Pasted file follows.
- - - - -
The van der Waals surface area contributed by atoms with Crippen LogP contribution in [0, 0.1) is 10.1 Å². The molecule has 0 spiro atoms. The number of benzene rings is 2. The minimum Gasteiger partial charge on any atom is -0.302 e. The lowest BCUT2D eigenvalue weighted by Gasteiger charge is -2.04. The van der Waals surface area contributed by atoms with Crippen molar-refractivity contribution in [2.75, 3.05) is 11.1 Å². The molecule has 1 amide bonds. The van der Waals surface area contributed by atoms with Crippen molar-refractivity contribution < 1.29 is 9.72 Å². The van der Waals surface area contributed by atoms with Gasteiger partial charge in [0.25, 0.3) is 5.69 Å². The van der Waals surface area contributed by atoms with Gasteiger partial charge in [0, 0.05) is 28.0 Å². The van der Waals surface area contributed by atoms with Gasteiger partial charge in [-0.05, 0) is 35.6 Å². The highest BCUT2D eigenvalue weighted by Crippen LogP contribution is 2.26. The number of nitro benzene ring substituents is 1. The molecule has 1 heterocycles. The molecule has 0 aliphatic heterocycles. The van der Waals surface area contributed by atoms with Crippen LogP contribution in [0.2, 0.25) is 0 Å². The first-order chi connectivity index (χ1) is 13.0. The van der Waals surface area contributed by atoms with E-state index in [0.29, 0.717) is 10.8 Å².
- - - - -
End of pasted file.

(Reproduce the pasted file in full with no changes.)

The van der Waals surface area contributed by atoms with Crippen LogP contribution in [0, 0.1) is 10.1 Å². The molecule has 0 spiro atoms. The number of benzene rings is 2. The minimum Gasteiger partial charge on any atom is -0.302 e. The lowest BCUT2D eigenvalue weighted by Gasteiger charge is -2.04. The van der Waals surface area contributed by atoms with Crippen molar-refractivity contribution in [2.75, 3.05) is 11.1 Å². The molecule has 1 amide bonds. The van der Waals surface area contributed by atoms with Crippen molar-refractivity contribution < 1.29 is 9.72 Å². The van der Waals surface area contributed by atoms with Gasteiger partial charge in [0.25, 0.3) is 5.69 Å². The van der Waals surface area contributed by atoms with Gasteiger partial charge in [0, 0.05) is 28.0 Å². The van der Waals surface area contributed by atoms with Gasteiger partial charge in [-0.05, 0) is 35.6 Å². The highest BCUT2D eigenvalue weighted by Crippen LogP contribution is 2.26. The number of nitro benzene ring substituents is 1. The molecule has 1 heterocycles. The molecule has 0 aliphatic heterocycles. The van der Waals surface area contributed by atoms with Crippen LogP contribution in [0.2, 0.25) is 0 Å². The first-order chi connectivity index (χ1) is 13.0. The van der Waals surface area contributed by atoms with E-state index in [0.29, 0.717) is 10.8 Å².